I believe we are living in the time of the Islamic reformation. In fact, I think we are living in the twilight of that reformation. For me, the word reform is defined by its inevitability. This process cannot be stopped; it can be slowed down for a time but reform is inevitable. It's an historic reformation taking place within Islam — it's adapting itself to the realities of the world around it. I think we'll see the same process we saw in the Christian reformation from doctrinal absolutism to doctrinal relativism; toward a truly indigenous Islamic enlightenment. And it's up to us as Muslims in the US to give voice to that for our brothers and sisters who don't have the voice or the same ability to speak out as we do.

        Iraq should look to Israel for a model that combines democracy and religious belief.

        It is pluralism—the peaceful coexistence and legal equality between different ethnic, religious or political ideologies—that defines democracy, not secularism.

        The veil is seen as a symbol of Islam but like all symbols, it's meaningless unless interpreted. The veil is as much a symbol of oppression of women as it is an expression of Muslim femininity. The strangeness of this is that if you go to a country where the veil is either mandatory or there is a lot of pressure to wear it, you'll find the vast majority of women are against it.



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        • #5
          Reza Aslan has written a book 'No god but God' and he has been doing the rounds at the various news stations, talking a whole lot of smack. His latest PR stunt on YouTube summarizes his idiotic views on the Muslim world, making me cringe at every word.

          I agree with Reza that in the US, the leaders base their ideologies in religion. I agree that there then is hypocrisy from the West when the East does the same thing. But this so-called 'scholar' is missing some fundamental history on Iran and is a little too eager to hear himself talk.

          Walking down a New York City street in his floral Dolce & Gabbana shirt, he talks to his agent like an out-of-work actor hoping to make it big one day. He admits that he got the call after 9/11 to cash in on what was going on and he has decided he can be a 'public intellectual'.

          'Islam is hot right now, so let me talk about it and I can be on TV.'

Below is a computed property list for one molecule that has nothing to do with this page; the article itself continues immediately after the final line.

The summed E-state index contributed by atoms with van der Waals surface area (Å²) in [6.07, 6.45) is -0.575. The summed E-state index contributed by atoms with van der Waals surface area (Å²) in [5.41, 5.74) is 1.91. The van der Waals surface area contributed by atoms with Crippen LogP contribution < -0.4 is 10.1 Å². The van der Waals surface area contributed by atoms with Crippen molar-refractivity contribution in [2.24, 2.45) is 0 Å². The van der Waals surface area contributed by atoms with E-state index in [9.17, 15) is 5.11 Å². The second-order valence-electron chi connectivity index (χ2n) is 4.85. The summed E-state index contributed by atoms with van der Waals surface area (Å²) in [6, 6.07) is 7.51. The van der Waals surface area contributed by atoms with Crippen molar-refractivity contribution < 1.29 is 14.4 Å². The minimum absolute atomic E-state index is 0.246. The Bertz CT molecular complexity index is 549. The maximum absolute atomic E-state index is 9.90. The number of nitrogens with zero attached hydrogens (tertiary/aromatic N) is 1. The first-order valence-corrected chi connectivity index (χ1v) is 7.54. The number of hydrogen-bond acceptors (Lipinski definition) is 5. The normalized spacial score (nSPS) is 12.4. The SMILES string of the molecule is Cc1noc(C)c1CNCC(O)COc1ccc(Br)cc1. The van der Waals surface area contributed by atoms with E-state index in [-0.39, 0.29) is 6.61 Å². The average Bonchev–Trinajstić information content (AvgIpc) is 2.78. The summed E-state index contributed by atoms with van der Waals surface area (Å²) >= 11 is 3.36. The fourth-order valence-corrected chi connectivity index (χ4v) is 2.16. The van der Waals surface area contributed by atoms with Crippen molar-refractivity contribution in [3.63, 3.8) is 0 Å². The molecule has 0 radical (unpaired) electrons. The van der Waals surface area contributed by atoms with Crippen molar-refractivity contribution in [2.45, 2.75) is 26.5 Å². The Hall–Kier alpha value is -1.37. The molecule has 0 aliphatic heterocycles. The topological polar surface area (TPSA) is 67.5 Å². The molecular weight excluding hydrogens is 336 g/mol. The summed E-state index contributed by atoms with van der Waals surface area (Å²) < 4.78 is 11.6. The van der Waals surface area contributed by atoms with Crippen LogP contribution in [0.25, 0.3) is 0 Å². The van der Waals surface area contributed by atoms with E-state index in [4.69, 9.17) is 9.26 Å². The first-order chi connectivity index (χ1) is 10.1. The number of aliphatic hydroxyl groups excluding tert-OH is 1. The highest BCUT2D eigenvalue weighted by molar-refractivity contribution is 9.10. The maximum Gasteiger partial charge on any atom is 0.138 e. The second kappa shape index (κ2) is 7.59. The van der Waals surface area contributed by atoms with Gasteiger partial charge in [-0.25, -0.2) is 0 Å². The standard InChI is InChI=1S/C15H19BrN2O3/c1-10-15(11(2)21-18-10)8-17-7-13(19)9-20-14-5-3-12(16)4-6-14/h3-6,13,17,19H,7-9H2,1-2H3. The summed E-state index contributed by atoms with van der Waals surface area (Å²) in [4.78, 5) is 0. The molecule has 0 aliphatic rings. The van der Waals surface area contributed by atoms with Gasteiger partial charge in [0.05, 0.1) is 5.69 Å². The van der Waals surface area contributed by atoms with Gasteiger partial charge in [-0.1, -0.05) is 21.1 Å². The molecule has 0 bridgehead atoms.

Add a fake beard and big words like 'metaphysical contemplation' and Lou Dobbs will eat it UP. How religious is Reza Aslan really and where did the beard come from all of a sudden? Forget the clever agent; the man must have good character designers on his production team.

          Reza warns people of a 'cataclysmic event' that will happen some time soon in the Muslim world, sounding part like Mohammad, and part like the 10 o'clock news anchor, scaring you into watching the rest of the show. Sadly, he views himself as a 'first generation Muslim American'.

          You know what I think? I think he's spent just a little too much time in the tanning salon in Soho. I also gather he doesn't know much about Persian culture. And from the sound of his 'Ahmadinejad' pronunciation, I am willing to bet his Farsi is not so hot either.


          My advice to the young 'scholar' would be to learn a little about the real Iran. The one that has Jews and Armenians and Zoroastrians in it. The one that wrote an epic about our kings to save our language and our heritage. The place where wine was invented and where people still celebrate Norouz and Mehregan.

          Reza says that in the U.S., the American Muslims outnumber Jews as the largest religious minority group. I can tell you that not a single person in that group would be from Iran. Since Mohammad invaded the Persians and forced Islam on Iran, Iranians have resisted that religion with full force.

          Since when did Iranians have anything in common with the Arab world that Reza invites 'Muslims of the world to unite'? Since when did it become ok to mix religion with state and opt for a 'reformed Islamic government' in Iran?

          Why else would we have Shiites and Sunnis? Hint: it’s so 'we' are not like 'them'. The Islam that is practiced in Iran is a bastardized, Persianized version of what Mohammad envisioned and it still makes no sense! What’s more, the 74 different sects of Islam that have been created since the coming of Mohammad have nothing in common. You think the Ismaili’s or Bahai’s will want to join Reza's “Muslim” movement?

          Reza Aslan, you are a moron. Shame on you for forgetting that you are Iranian first. Shame on you for posing as a scholar when you have not done your homework. You are an embarrassment.